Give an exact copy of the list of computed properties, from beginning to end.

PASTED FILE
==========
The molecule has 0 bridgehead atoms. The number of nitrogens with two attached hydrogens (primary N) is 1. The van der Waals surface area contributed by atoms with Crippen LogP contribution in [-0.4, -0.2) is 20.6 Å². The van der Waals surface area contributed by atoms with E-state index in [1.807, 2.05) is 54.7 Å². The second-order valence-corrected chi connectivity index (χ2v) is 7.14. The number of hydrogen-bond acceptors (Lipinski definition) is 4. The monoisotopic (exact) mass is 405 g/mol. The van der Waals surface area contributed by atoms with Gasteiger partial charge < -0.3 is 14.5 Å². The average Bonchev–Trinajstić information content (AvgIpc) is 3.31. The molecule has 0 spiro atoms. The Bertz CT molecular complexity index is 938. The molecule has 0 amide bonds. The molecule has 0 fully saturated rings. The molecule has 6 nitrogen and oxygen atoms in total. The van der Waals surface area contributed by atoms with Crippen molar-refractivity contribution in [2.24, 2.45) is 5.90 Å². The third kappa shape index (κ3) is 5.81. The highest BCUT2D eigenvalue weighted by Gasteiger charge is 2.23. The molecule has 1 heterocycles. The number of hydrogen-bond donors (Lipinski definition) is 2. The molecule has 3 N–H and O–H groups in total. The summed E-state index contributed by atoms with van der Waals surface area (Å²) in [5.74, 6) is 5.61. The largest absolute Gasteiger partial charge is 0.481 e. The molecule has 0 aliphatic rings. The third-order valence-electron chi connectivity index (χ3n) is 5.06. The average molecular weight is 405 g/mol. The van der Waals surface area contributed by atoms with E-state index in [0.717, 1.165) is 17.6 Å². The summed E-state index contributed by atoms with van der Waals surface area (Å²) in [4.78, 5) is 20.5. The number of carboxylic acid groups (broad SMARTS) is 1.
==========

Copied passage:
The molecule has 0 bridgehead atoms. The number of nitrogens with two attached hydrogens (primary N) is 1. The van der Waals surface area contributed by atoms with Crippen LogP contribution in [-0.4, -0.2) is 20.6 Å². The van der Waals surface area contributed by atoms with E-state index in [1.807, 2.05) is 54.7 Å². The second-order valence-corrected chi connectivity index (χ2v) is 7.14. The number of hydrogen-bond acceptors (Lipinski definition) is 4. The monoisotopic (exact) mass is 405 g/mol. The van der Waals surface area contributed by atoms with Gasteiger partial charge < -0.3 is 14.5 Å². The average Bonchev–Trinajstić information content (AvgIpc) is 3.31. The molecule has 0 spiro atoms. The Bertz CT molecular complexity index is 938. The molecule has 0 amide bonds. The molecule has 0 fully saturated rings. The molecule has 6 nitrogen and oxygen atoms in total. The van der Waals surface area contributed by atoms with Crippen molar-refractivity contribution in [2.24, 2.45) is 5.90 Å². The third kappa shape index (κ3) is 5.81. The highest BCUT2D eigenvalue weighted by Gasteiger charge is 2.23. The molecule has 1 heterocycles. The number of hydrogen-bond donors (Lipinski definition) is 2. The molecule has 3 N–H and O–H groups in total. The summed E-state index contributed by atoms with van der Waals surface area (Å²) in [5.74, 6) is 5.61. The largest absolute Gasteiger partial charge is 0.481 e. The molecule has 0 aliphatic rings. The third-order valence-electron chi connectivity index (χ3n) is 5.06. The average molecular weight is 405 g/mol. The van der Waals surface area contributed by atoms with E-state index in [0.717, 1.165) is 17.6 Å². The summed E-state index contributed by atoms with van der Waals surface area (Å²) in [4.78, 5) is 20.5. The number of carboxylic acid groups (broad SMARTS) is 1.